Transmit Module -
The transmit module required several modifications. The I.F. input circuit was modified to add a MAR-4 MMIC amplifier instead of the '420' programmable attenuator and biased appropriately. The I.F. filter was re-tuned to 3.072 GHz from 3.775 GHz. The L.O. doubler was re-tuned for a 10.560 GHz input/21.120 GHz output to the mixer. No re-tuning of the output filter was necessary. It was determined that the optimum voltage to the output GaAsFET's was +5 volts.
Success!! - With +7 dBm I.F. input at 3.072 GHz, the power output at 24.192 GHz was over 100 mW! The saturated power output was measured at 145 mW!
I.F. Processor Module -
This module is removed and is not used. Instead, a second converter module is built using a QualComm 3036/3236 Rectangular Synthesizer board (located at "http://www.ham-radio.com/sbms/sd/rplldoc1.htm") programmed to 2.640 GHz, and a Mini-Circuits SKY-5G mixer to convert the 3.072 GHz I.F. to 432 MHz. The converter board (designed by K6VLM) uses a Pin Diode switch go between transmit and receive (no relays!). The QualComm 10 MHz TCXO is shared between the 2.640 GHz QualComm Synthesizer and the 10.560 GHz Synthesizer.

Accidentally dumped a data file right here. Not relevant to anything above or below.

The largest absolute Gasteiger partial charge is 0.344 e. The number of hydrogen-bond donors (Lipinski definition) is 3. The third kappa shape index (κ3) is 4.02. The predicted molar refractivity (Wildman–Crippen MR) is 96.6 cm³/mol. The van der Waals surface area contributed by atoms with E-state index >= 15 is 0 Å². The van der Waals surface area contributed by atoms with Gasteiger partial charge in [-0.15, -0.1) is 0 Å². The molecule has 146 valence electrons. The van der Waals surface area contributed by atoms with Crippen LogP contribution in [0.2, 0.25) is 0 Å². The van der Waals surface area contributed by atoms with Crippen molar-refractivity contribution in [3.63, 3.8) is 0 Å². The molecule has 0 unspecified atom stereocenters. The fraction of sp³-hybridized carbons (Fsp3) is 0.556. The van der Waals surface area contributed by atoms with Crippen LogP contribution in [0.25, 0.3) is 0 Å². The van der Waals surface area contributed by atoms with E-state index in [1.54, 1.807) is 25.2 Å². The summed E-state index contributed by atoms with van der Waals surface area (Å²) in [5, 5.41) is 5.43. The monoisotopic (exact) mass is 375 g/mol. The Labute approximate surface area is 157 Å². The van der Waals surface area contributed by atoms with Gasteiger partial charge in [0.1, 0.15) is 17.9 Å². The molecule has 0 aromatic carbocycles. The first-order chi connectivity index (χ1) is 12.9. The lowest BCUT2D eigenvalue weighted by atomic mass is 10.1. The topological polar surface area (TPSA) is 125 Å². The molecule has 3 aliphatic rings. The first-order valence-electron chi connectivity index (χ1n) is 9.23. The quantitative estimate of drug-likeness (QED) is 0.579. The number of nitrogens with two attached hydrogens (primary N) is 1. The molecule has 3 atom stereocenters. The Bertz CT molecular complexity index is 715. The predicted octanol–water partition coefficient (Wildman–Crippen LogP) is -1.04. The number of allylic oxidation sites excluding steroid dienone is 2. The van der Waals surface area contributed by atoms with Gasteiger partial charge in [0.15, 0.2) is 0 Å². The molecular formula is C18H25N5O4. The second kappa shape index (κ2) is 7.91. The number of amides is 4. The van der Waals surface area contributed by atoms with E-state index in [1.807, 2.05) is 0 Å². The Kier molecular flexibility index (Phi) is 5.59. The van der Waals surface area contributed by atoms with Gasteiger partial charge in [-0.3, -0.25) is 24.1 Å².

Receive Module -
The Receive Module has been finalized, the modification required was to modify the receive I.F. filter to 3.072 GHz and tune the multiplier.
Power Supply -
The original Power Supply is removed and will be replaced by a 12 volt input supply delivering all necessary voltages (+12, +5 and -5 volts).
5. Next Steps -